Search results for 'David-Antoine Williams' (try it on Scholar)

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  1. David-Antoine Williams (2010). Defending Poetry: Art and Ethics in Joseph Brodsky, Seamus Heaney, and Geoffrey Hill. OUP Oxford.
    Through close readings of the poems and prose essays of Joseph Brodsky, Seamus Heaney, and Geoffrey Hill, Defending Poetry makes a timely intervention in current debates about literature's ethics, arguing that any ethics of literature ought to take into account not only poetry, but also the writings of poets on the value of poetry.
     
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  2.  20
    David M. Williams, Robert W. Scotland, Christopher J. Humphries & Darrell J. Siebert (1996). Confusion in Philosophy: A Comment on Williams (1992). Synthese 108 (1):127 - 136.
    Patricia Williams made a number of claims concerning the methods and practise of cladistic analysis and classification. Her argument rests upon the distinction of two kinds of hierarchy: a divisional hierarchy depicting evolutionary descent and the Linnean hierarchy describing taxonomic groups in a classification. Williams goes on to outline five problems with cladistics that lead her to the conclusion that systematists should eliminate cladism as a school of biological taxonomy and to replace it either with something that is (...)
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  3. David Wiggins, Sabina Lovibond & S. G. Williams (eds.) (1996). Essays for David Wiggins: Identity, Truth, and Value. Blackwell.
     
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  4. David Lay Williams (2014). Rousseau's Social Contract: An Introduction. Cambridge University Press.
    If the greatness of a philosophical work can be measured by the volume and vehemence of the public response, there is little question that Rousseau's Social Contract stands out as a masterpiece. Within a week of its publication in 1762 it was banished from France. Soon thereafter, Rousseau fled to Geneva, where he saw the book burned in public. At the same time, many of his contemporaries, such as Kant, considered Rousseau to be 'the Newton of the moral world', as (...)
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  5. James Farr & David Lay Williams (eds.) (2015). The General Will: The Evolution of a Concept. Cambridge University Press.
    Although it originated in theological debates, the general will ultimately became one of the most celebrated and denigrated concepts emerging from early modern political thought. Jean-Jacques Rousseau made it the central element of his political theory, and it took on a life of its own during the French Revolution, before being subjected to generations of embrace or opprobrium. James Farr and David Lay Williams have collected for the first time a set of essays that track the evolving history of (...)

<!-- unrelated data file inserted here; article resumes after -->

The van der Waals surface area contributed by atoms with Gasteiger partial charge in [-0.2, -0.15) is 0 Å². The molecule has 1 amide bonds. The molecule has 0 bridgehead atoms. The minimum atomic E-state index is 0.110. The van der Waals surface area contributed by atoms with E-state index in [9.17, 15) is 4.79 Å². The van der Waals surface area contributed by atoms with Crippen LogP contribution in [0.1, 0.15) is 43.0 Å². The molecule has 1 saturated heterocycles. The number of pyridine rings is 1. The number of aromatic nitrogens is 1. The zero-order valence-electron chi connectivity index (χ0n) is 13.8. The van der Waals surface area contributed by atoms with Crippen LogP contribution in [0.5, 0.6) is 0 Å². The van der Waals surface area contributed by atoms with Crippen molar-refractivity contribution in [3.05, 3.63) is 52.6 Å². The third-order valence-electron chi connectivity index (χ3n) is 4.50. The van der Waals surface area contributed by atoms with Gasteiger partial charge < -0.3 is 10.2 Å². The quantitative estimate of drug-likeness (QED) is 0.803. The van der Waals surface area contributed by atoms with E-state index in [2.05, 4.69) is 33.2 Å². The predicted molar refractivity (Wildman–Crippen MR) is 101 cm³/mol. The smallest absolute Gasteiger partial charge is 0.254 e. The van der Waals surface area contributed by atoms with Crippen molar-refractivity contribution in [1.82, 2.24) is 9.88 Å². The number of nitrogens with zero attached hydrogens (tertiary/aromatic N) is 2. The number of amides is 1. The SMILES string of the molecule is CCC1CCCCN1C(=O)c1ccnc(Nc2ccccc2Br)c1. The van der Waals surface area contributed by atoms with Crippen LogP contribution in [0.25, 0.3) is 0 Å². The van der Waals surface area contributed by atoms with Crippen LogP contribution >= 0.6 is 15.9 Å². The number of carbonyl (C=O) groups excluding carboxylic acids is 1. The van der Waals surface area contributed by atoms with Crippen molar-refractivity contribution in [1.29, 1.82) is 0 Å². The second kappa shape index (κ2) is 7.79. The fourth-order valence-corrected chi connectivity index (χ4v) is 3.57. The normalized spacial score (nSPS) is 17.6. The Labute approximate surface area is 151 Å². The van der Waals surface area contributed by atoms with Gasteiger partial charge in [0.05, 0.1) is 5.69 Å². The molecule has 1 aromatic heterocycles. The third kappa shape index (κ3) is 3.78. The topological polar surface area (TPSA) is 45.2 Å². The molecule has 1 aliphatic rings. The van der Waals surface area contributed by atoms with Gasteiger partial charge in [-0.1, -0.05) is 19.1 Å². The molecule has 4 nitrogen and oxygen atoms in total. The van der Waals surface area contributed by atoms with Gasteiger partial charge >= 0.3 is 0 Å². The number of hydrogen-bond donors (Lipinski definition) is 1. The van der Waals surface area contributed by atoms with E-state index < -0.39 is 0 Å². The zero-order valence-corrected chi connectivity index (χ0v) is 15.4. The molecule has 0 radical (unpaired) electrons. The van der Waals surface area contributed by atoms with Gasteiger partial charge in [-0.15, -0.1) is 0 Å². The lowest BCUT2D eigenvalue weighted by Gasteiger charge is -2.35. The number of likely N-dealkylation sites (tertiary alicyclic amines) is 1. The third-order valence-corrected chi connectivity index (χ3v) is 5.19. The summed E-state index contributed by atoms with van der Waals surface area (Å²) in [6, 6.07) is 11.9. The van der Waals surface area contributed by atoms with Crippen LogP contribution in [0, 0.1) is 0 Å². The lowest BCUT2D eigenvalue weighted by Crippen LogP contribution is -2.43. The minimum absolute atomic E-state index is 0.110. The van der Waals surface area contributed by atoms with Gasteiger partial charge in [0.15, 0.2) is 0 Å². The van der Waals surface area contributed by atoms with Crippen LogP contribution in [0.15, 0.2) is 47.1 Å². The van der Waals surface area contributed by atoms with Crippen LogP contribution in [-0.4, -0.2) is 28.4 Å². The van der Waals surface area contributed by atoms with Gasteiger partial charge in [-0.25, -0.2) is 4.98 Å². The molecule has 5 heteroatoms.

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  6. Richard Rorty, Michael Williams & David Bromwich (2008). Philosophy and the Mirror of Nature: Thirtieth-Anniversary Edition. Princeton University Press.
    When it first appeared in 1979, Philosophy and the Mirror of Nature hit the philosophical world like a bombshell. In it, Richard Rorty argued that, beginning in the seventeenth century, philosophers developed an unhealthy obsession with the notion of representation: comparing the mind to a mirror that reflects reality. Rorty's book is a powerful critique of this imagery and the tradition of thought that it spawned. Thirty years later, the book remains a must-read and stands as a classic of twentieth-century (...)
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  7. David Lay Williams (2007). Rousseau's Platonic Enlightenment. Penn State University Press.
    Although many commentators on Rousseau’s philosophy have noted its affinities with Platonism and acknowledged the debt that Rousseau himself expressed to Plato on numerous occasions, David Williams is the first to offer a thoroughgoing, systematic examination of this linkage. His contributions to the scholarship on Rousseau in this book are threefold: he enters the debate over whether Rousseau is a Hobbesian or a Platonist with a decisive argument supporting the latter position; he tackles from a new angle the ever-challenging (...)
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  8. Sabina Lovibond & S. G. Williams (2000). Identity, Truth and Value Essays for David Wiggins.
     
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  9.  6